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Tree House seeks to sell assets to lower debt

LiveMint logoLiveMint 11-06-2014 R. Sree Ram

Tree House Education and Accessories Ltd’s March quarter results show the necessity of its planned asset sale. Its revenues rose by 21% and a decline in other expenses caused a 33% jump in earnings before interest, taxes, depreciation and amortization (Ebitda or operating profit). But that did not percolate down to profit growth and net profit grew by a tepid 9%, the slowest in more than two years.

A substantial chunk of its operating earnings were eaten up by interest costs. Finance charges doubled from a year ago period. Capital expenditure incurred in the K-12 schools segment led to a spurt in finance charges. It had invested about `100 crore in the last fiscal year. The company completed the construction of two educational complexes and opened 111 preschool centres, which resulted in higher borrowings and interest costs.

Interest coverage ratio is down from 10 times in March 2013 and is relatively comfortable at 5.8 times. But high interest costs and rising depreciation are putting pressure on the company’s profitability. Net profit margin of 22.5% is lowest in two years. The growth in earnings per share also slowed to 2.8%.

The slowing earnings growth is a departure from the past when, despite rapid expansion, it delivered strong growth in profits. The company has decided to cut debt and is in talks to sell some of its K-12 schools. A sale of two schools will make the company debt free, according to the management. The asset sale will free up capital and boost return ratios—return on equity and return on capital employed.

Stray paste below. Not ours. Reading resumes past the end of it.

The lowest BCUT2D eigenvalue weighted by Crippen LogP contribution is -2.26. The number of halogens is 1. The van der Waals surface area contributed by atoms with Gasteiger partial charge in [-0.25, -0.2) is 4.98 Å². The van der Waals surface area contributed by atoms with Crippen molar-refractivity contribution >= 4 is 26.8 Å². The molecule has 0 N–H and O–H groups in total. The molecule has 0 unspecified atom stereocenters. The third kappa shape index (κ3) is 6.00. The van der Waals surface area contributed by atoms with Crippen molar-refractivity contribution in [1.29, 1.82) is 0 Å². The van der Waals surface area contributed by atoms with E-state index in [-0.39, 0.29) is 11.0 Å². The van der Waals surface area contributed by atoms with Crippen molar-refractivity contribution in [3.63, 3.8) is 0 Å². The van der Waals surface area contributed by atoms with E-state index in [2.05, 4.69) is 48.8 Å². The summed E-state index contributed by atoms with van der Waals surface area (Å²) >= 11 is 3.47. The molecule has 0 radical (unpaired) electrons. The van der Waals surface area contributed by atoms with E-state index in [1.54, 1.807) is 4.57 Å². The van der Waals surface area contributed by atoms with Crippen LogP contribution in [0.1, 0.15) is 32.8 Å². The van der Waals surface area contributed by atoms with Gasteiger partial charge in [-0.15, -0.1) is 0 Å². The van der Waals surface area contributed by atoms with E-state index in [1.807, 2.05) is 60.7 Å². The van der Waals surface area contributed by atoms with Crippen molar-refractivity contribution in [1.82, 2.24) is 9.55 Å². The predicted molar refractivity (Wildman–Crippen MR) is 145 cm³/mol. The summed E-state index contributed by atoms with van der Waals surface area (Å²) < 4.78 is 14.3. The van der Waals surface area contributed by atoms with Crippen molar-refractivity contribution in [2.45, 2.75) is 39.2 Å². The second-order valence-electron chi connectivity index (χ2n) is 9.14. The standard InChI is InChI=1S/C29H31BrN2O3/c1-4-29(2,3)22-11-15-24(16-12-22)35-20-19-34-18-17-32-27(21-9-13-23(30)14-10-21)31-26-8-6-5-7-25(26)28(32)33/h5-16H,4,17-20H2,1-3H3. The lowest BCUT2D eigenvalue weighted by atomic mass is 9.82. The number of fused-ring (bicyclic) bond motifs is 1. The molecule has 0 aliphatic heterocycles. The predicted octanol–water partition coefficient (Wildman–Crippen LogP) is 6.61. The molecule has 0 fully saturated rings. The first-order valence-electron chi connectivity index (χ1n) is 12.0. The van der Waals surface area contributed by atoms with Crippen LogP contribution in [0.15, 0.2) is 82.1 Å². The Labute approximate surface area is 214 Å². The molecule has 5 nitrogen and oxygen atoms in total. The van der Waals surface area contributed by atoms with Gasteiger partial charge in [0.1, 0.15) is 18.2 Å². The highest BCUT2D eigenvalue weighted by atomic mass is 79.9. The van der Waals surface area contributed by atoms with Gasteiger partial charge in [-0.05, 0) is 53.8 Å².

The company plans to sweat its assets to improve returns and is starting day care facilities in its preschools. It will tie up with large employers to provide day care services to their employees. The initiative should help improve returns, if it is successful. But the biggest trigger remains the asset sale.

“We feel the stock has the potential to re-rerate once its K-12 asset-light approach is executed, which should improve liquidity and return ratios significantly,” Elara Securities (India) Pvt. Ltd said in a note.

The asset sale will bring down debt and help the company turn free cash flow positive. But a delay can affect stock valuations as many analysts have factored it in their current valuations.

“Delay in monetizing the K-12 asset poses a serious threat to the return ratio and valuation,” Cholamandalam Securities Ltd said while pointing out the risks.

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